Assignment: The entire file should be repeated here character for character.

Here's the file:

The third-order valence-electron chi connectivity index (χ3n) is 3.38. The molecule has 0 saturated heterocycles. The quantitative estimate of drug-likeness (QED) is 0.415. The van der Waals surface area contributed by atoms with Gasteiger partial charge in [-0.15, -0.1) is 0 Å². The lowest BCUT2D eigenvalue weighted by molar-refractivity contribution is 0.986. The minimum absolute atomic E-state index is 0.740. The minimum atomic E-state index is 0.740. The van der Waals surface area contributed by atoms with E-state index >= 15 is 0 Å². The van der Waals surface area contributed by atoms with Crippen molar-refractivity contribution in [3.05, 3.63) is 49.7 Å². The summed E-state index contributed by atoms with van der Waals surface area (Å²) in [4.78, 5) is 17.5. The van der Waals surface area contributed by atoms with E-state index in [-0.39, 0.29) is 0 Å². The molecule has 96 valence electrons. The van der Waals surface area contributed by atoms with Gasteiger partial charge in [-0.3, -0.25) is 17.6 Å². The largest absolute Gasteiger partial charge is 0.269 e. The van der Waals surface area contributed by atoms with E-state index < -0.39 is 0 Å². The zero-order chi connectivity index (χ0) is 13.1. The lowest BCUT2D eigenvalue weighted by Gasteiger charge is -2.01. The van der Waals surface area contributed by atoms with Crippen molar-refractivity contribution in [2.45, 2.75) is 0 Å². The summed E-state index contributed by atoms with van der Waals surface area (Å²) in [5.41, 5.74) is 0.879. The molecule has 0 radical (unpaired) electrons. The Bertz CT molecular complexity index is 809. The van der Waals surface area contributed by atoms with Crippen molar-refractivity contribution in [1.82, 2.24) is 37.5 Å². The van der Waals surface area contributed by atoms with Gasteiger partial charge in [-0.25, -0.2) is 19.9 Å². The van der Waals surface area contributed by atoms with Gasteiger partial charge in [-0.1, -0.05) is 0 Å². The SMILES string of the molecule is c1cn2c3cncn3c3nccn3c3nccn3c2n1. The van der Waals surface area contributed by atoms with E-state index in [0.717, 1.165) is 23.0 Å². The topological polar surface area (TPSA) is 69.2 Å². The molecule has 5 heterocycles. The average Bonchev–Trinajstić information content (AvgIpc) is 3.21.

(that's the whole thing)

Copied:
The third-order valence-electron chi connectivity index (χ3n) is 3.38. The molecule has 0 saturated heterocycles. The quantitative estimate of drug-likeness (QED) is 0.415. The van der Waals surface area contributed by atoms with Gasteiger partial charge in [-0.15, -0.1) is 0 Å². The lowest BCUT2D eigenvalue weighted by molar-refractivity contribution is 0.986. The minimum absolute atomic E-state index is 0.740. The minimum atomic E-state index is 0.740. The van der Waals surface area contributed by atoms with E-state index >= 15 is 0 Å². The van der Waals surface area contributed by atoms with Crippen molar-refractivity contribution in [3.05, 3.63) is 49.7 Å². The summed E-state index contributed by atoms with van der Waals surface area (Å²) in [4.78, 5) is 17.5. The van der Waals surface area contributed by atoms with E-state index in [-0.39, 0.29) is 0 Å². The molecule has 96 valence electrons. The van der Waals surface area contributed by atoms with Gasteiger partial charge in [-0.3, -0.25) is 17.6 Å². The largest absolute Gasteiger partial charge is 0.269 e. The van der Waals surface area contributed by atoms with E-state index < -0.39 is 0 Å². The zero-order chi connectivity index (χ0) is 13.1. The lowest BCUT2D eigenvalue weighted by Gasteiger charge is -2.01. The van der Waals surface area contributed by atoms with Crippen molar-refractivity contribution in [2.45, 2.75) is 0 Å². The summed E-state index contributed by atoms with van der Waals surface area (Å²) in [5.41, 5.74) is 0.879. The molecule has 0 radical (unpaired) electrons. The Bertz CT molecular complexity index is 809. The van der Waals surface area contributed by atoms with Crippen molar-refractivity contribution in [1.82, 2.24) is 37.5 Å². The van der Waals surface area contributed by atoms with Gasteiger partial charge in [-0.25, -0.2) is 19.9 Å². The van der Waals surface area contributed by atoms with Gasteiger partial charge in [-0.1, -0.05) is 0 Å². The SMILES string of the molecule is c1cn2c3cncn3c3nccn3c3nccn3c2n1. The van der Waals surface area contributed by atoms with E-state index in [0.717, 1.165) is 23.0 Å². The topological polar surface area (TPSA) is 69.2 Å². The molecule has 5 heterocycles. The average Bonchev–Trinajstić information content (AvgIpc) is 3.21.